In the time that has elapsed since our analysis on corporate real estate responses around the world, COVID-19 infection rates have impacted countries with different levels of severity and resulted in quite a diverse range of coordinated responses around the globe, from China’s strict lockdown and travel bans to Sweden’s controversial laissez-faire approach.
Looking through the lens of corporate real estate, the global response is much more aligned. Office occupancy and utilisation have dived head first in every single country with no signs of a rebound to pre-coronavirus levels in sight. This has been compounded by the rising trend of permanent remote-working setups being introduced by companies large and small.
Using year-to-date office occupancy data, we calculated the average weekly peak utilisation to better understand the current state of corporate offices around the world and the direction they might be headed in the near future.
Weekly peak office utilisation in Asia
China and Singapore were the first countries to react to the developments of the novel coronavirus back in January and early February. While we can see that since locking down, office utilisation in Chinese cities has been slowly but steadily increasing over the course of the previous months, utilisation has remained conservative in Singapore. Offices in the city-state seemed to be on the path to a slow return until the week of March 13th, when the Ministry of Health advised employers to allow employees to telecommute, stagger their work hours, and commute at off-peak hours. On April 3rd, Prime Minister Lee Hsien Loong introduced a much stricter set of measures to curtail the rise of COVID-19 infections in Singapore as well as the risk of asymptomatic spread, effectively closing all non-essential workplaces until June. However, even after the end of the “circuit breaker” period, office occupancy remains stagnant at well below 10% peak capacity.
South Korea, which has been lauded in its handling of the outbreaks without resorting to drastic lockdown or quarantining measures, appears to be leading the return-to-work movement along with China. As active cases have remained low in the country since June, weekly peak office occupancy has surpassed 50% or half capacity.
As India has the world’s third highest number of infections, office occupancy has remained low. Following the government-mandated nationwide lockdown on March 25th, corporate offices have remained mostly empty.
Weekly peak office utilisation in Europe
In Europe, where the data points all reflect a precipitous drop at around the same time, there seems to be a strong inverse correlation between the severity of the spread and weekly peak office utilisation. Italy and the UK were the first countries in Europe to respond, and were also among the countries most hard-hit by the pandemic. As a result, office occupancy has remained low. As the UK currently has the world’s second-highest death rate per capita of major countries, knowledge workers in large UK cities such as London are not expecting a return to the office anytime soon.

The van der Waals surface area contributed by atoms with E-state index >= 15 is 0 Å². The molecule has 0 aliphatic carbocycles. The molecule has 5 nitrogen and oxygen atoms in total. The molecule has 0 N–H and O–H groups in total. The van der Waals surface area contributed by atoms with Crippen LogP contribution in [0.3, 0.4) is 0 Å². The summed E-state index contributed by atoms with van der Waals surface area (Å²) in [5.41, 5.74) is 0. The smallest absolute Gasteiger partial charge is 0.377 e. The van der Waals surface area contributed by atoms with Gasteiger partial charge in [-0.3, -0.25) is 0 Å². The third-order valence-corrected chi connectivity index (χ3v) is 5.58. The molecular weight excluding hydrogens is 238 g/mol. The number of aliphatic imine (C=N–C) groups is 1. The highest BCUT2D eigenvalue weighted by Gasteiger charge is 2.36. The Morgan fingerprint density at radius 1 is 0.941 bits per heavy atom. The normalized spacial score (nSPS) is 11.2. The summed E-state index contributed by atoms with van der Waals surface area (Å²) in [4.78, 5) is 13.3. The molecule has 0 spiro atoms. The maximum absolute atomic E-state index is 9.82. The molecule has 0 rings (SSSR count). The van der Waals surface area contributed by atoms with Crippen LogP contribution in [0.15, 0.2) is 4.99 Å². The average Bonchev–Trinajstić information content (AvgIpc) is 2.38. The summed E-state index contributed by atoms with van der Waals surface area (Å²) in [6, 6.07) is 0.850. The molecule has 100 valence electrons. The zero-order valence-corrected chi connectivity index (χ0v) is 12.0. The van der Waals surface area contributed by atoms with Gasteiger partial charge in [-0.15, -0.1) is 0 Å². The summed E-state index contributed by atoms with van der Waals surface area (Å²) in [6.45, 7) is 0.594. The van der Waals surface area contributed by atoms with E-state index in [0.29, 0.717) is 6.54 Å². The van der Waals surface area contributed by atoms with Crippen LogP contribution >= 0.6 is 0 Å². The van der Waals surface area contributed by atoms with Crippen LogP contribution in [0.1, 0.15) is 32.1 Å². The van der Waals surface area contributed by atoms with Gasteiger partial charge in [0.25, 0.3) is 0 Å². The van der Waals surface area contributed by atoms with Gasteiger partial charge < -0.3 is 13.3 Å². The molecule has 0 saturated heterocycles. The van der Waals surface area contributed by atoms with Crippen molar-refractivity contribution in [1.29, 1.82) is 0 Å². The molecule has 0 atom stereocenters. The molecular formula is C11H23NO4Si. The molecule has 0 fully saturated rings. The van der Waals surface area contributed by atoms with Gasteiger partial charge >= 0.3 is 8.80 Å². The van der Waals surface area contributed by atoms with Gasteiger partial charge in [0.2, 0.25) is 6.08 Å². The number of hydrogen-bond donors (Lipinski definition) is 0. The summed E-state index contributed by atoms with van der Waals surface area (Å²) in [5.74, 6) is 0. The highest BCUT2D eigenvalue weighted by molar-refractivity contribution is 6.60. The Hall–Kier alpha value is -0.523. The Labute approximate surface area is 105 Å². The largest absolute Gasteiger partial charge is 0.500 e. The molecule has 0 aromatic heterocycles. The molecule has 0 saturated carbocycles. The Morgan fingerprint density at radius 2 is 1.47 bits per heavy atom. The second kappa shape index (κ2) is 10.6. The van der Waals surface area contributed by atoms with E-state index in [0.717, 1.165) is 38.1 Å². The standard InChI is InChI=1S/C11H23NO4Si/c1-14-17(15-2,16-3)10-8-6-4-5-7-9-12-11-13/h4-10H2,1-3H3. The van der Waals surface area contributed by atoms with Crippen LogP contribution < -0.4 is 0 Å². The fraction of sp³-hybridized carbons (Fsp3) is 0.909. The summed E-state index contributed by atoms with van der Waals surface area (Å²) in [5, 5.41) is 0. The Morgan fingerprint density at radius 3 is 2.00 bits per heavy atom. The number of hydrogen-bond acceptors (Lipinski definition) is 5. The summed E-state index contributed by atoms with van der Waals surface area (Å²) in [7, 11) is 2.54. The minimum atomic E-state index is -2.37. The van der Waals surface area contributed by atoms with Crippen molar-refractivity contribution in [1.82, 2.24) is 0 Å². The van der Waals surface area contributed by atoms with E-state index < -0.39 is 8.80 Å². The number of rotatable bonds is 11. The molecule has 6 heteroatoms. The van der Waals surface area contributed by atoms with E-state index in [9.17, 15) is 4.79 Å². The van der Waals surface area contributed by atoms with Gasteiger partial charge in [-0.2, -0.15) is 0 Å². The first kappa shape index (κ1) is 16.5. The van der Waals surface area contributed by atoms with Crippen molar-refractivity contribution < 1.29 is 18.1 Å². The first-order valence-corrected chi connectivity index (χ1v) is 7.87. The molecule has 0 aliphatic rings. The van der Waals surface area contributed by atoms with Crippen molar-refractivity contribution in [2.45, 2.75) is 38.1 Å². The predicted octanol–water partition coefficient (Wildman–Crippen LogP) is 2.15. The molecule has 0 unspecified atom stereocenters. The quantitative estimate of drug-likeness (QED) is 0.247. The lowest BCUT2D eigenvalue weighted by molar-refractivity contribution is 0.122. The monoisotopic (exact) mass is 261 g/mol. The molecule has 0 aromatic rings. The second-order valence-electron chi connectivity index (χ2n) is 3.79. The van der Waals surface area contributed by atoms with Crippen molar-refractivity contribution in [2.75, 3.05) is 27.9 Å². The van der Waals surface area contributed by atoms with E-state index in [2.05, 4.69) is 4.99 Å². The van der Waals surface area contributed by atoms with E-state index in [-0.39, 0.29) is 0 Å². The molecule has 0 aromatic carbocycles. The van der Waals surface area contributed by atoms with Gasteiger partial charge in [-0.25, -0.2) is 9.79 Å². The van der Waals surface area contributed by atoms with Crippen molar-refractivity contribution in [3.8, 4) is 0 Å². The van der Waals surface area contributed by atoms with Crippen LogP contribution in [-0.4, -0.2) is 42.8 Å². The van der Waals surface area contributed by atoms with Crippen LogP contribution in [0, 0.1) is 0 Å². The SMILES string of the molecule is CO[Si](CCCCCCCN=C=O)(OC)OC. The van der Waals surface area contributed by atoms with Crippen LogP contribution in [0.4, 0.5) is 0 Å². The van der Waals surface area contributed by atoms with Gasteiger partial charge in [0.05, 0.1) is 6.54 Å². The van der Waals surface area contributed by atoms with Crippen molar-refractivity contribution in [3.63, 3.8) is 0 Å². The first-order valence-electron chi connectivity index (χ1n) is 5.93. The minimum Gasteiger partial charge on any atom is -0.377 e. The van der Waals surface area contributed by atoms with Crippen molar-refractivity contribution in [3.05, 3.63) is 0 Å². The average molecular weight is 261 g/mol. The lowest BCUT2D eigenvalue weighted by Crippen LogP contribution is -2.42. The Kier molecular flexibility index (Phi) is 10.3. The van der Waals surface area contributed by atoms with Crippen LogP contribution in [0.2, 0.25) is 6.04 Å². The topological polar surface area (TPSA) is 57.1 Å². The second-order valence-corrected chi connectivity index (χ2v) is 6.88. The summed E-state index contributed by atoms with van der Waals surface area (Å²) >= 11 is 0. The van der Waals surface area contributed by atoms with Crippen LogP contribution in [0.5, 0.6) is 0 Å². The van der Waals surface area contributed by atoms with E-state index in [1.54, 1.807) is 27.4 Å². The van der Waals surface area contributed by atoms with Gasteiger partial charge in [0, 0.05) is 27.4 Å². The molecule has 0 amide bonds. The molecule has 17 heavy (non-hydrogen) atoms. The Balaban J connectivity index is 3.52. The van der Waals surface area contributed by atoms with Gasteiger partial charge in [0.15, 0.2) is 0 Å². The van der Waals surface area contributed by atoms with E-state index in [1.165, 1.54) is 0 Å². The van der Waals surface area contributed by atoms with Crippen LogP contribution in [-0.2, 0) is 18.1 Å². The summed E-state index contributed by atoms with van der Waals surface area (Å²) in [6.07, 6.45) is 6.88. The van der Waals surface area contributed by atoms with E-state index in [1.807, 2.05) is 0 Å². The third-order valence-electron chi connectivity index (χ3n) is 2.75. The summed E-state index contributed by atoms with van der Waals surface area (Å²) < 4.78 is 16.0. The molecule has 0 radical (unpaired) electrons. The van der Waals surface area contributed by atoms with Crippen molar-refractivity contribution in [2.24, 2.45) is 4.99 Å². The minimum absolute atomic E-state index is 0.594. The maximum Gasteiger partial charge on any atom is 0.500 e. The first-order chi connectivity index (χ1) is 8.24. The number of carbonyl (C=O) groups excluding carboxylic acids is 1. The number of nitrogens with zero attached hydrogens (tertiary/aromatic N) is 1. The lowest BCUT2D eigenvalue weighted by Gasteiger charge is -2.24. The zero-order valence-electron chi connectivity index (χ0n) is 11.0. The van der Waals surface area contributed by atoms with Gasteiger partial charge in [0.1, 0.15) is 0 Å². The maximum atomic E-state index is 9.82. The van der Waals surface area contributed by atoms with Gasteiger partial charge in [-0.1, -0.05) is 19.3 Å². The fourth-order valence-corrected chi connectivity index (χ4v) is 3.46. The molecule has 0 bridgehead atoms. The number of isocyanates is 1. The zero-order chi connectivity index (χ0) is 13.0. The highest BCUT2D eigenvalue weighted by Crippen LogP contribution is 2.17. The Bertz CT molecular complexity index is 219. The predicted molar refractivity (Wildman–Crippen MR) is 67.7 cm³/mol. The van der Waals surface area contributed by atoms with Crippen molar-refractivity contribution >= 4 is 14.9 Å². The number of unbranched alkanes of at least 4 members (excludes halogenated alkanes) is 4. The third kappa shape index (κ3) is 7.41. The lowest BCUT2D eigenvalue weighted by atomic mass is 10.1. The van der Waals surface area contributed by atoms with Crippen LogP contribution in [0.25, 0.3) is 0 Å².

Countries like Spain and France that also undertook drastic lockdown measures are continuing to operate cautiously. Both countries are beginning to lift their states of emergency albeit in different ways. As a result, we’re starting to see the beginnings of a very slow return to the office space.
Out of the countries whose data we gathered, Germany and Switzerland are the countries who are leading the return to work in Europe, with weekly peak office utilisation almost reaching 40% before the beginning of the summer holiday season.
Weekly peak office utilisation in Africa, Americas, and Australia
When looking at data from other parts of the world, we can clearly see that corporate offices in the Americas, namely the US, Brazil, and Mexico, are very much still in deep the trough of the pandemic. As some of the largest countries both land-wise and population-wise, it’s difficult to predict when employees will start to make their way into the office again as there are no indications of a change in occupancy patterns thus far.
In Australia, we’ve seen a swift resurgence in office occupancy in the beginning of June, when the country reported the lowest number of new cases since February, with no new cases in Sydney and Melbourne, Australia’s largest cities.
In general, as more and more companies such as Coca Cola, Google, and Twitter offer extended or even permanent home office and remote work options to their workforce, we may never see a full return to the peak office utilisation rates of pre-corona times: the new normal of work is one that will force companies large and small to pay closer attention to their real estate portfolio in an effort to understand their workforce’s new working habits.
* Locatee gathered anonymised workplace occupancy data from a sampling of workplaces across 24 cities in 15 countries. Thus, the information and interpretations presented in this article should not be taken as definitive representations of workplace occupancy patterns for entire countries.
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